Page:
Teva CFO says company will close about three dozen plants

Teva CFO Eyal Desheh

Teva Pharmaceutical Industries ($TEVA) execs have said all along that reducing manufacturing and procurement costs from its vast manufacturing system will be key to cutting overhead by $2 billion by the end of 2017. Last month Teva CEO Erez Vigodman said it would close 11 and was looking at 16 more. Now Teva CFO Eyal Desheh said Teva intends to close about three dozen plants in the next four to 5 years.

Desheh made that pronouncement Tuesday during a presentation at the Goldman Sachs Healthcare Conference, according to a transcript of his remarks from SeekingAlpha.

"The company was created by a series of mergers and acquisitions. We managed to accumulate 75 manufacturing facilities ... We can reduce this number to half of what we have today, and the remaining facilities will be efficient, productive and of course of the highest quality, which is very important," said Desheh.

Desheh served as interim CEO for several months after the departure of Jeremy Levin, who had already laid out the plan to cut costs by trimming back on manufacturing. Levin announced in October that Teva would lay off about 5,000 employees--10% of its workforce--by the end of this year and bank $2 billion in savings before the end of 2017. Vigodman, who in January was named to replace Levin as CEO, has been hewing to Levin's blueprint pretty closely. In a conference call in May he talked about closing 11 plants and evaluating 16 others.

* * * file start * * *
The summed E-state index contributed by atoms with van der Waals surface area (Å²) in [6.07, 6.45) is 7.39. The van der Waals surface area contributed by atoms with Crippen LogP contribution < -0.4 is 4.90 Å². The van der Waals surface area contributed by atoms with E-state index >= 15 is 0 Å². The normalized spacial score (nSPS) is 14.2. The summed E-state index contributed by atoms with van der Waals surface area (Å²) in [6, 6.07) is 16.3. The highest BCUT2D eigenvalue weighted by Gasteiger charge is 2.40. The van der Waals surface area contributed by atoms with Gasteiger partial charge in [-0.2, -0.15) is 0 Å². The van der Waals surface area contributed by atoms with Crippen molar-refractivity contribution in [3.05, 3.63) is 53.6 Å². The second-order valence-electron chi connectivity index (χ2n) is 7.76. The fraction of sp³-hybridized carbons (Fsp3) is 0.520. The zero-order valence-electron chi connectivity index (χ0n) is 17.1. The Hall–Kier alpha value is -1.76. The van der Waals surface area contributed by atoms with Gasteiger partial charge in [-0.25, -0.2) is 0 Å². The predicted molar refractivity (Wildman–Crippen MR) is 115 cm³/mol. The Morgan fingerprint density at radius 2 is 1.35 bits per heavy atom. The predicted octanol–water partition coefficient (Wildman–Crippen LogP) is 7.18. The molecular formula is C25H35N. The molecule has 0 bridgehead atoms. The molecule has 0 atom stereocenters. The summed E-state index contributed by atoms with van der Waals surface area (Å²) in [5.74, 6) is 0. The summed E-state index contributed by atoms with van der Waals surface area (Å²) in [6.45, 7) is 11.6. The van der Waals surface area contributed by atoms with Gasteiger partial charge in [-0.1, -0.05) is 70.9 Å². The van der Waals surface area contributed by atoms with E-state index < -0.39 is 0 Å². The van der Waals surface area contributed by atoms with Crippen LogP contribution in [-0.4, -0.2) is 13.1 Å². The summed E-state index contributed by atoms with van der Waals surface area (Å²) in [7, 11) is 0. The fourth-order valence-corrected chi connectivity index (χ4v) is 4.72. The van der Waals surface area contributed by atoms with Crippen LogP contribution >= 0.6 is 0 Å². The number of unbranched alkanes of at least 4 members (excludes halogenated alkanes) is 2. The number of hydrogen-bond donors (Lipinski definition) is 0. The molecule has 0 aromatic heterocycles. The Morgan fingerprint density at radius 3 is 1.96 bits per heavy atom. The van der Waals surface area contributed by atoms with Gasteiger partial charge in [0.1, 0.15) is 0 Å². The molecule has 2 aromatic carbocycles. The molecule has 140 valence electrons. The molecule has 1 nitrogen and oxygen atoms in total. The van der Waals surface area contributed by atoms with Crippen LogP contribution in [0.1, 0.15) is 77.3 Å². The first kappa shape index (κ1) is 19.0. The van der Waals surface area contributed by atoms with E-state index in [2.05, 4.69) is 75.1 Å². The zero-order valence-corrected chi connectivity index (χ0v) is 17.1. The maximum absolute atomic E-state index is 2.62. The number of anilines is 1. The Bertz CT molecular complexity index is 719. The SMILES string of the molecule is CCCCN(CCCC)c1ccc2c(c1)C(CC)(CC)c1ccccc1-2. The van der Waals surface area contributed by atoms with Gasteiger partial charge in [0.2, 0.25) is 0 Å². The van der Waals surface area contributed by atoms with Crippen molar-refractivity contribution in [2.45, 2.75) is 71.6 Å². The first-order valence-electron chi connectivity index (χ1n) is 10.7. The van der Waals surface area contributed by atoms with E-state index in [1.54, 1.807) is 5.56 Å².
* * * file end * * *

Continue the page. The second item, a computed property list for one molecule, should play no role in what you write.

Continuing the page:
The company also has said it can get savings by moving from smaller plants to larger, more efficient facilities. Execs said they intend to reduce the logistics costs, in part by reducing the number of warehouses it operates. The company last year halted the $300 million warehouse and IT center it had announced for the Philadelphia area. Then, in May, it said it would close a plant in Sellersville, PA, with about 475 workers. It also is closing a facility in Irvine, CA, which it said it thinks it can sell and gave up plans on an active pharmaceutical plant in India.

But even as the company is closing older and smaller, less efficient plants, it is building others so it can expand in markets, like Eastern Europe and Russia, where it needs more presence: "... building a plant in Russia today that will help us reduce our cost of our foreign product duty in Russia. Local manufacturing has an advantage," Desheh said. "So we're building a plant in Russia. It is a very large market for us in a fast growing Russia and its neighboring countries we are putting a lot of effort on Asia."

- read the SeekingAlpha transcript